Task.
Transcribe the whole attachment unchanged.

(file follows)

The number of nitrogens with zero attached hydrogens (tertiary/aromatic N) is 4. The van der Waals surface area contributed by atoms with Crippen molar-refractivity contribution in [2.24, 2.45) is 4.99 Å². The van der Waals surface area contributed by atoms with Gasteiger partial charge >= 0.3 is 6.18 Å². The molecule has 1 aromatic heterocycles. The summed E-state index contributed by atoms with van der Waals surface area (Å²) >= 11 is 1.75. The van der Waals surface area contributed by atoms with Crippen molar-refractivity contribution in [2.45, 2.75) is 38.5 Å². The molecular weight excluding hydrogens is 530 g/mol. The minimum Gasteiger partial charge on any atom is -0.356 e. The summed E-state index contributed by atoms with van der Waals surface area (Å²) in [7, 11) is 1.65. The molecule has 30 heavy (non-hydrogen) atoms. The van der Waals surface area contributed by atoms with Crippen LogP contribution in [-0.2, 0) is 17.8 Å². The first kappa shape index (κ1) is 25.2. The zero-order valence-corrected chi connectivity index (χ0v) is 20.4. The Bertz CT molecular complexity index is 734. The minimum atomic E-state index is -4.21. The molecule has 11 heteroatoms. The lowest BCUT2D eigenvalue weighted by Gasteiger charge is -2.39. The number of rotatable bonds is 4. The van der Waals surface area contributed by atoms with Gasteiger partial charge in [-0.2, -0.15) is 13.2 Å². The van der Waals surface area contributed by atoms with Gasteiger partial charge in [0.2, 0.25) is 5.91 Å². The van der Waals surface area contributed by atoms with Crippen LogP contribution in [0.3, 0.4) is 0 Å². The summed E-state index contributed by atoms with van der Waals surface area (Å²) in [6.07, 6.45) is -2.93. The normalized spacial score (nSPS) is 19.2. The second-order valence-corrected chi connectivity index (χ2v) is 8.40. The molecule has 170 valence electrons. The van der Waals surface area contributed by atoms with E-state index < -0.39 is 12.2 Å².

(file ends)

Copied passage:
The number of nitrogens with zero attached hydrogens (tertiary/aromatic N) is 4. The van der Waals surface area contributed by atoms with Crippen molar-refractivity contribution in [2.24, 2.45) is 4.99 Å². The van der Waals surface area contributed by atoms with Gasteiger partial charge >= 0.3 is 6.18 Å². The molecule has 1 aromatic heterocycles. The summed E-state index contributed by atoms with van der Waals surface area (Å²) >= 11 is 1.75. The van der Waals surface area contributed by atoms with Crippen molar-refractivity contribution in [2.45, 2.75) is 38.5 Å². The molecular weight excluding hydrogens is 530 g/mol. The minimum Gasteiger partial charge on any atom is -0.356 e. The summed E-state index contributed by atoms with van der Waals surface area (Å²) in [7, 11) is 1.65. The molecule has 30 heavy (non-hydrogen) atoms. The van der Waals surface area contributed by atoms with Crippen LogP contribution in [-0.2, 0) is 17.8 Å². The first kappa shape index (κ1) is 25.2. The zero-order valence-corrected chi connectivity index (χ0v) is 20.4. The Bertz CT molecular complexity index is 734. The minimum atomic E-state index is -4.21. The molecule has 11 heteroatoms. The lowest BCUT2D eigenvalue weighted by Gasteiger charge is -2.39. The number of rotatable bonds is 4. The van der Waals surface area contributed by atoms with Gasteiger partial charge in [-0.2, -0.15) is 13.2 Å². The van der Waals surface area contributed by atoms with Gasteiger partial charge in [0.2, 0.25) is 5.91 Å². The van der Waals surface area contributed by atoms with Crippen LogP contribution in [0.3, 0.4) is 0 Å². The summed E-state index contributed by atoms with van der Waals surface area (Å²) in [6.07, 6.45) is -2.93. The normalized spacial score (nSPS) is 19.2. The second-order valence-corrected chi connectivity index (χ2v) is 8.40. The molecule has 170 valence electrons. The van der Waals surface area contributed by atoms with E-state index < -0.39 is 12.2 Å².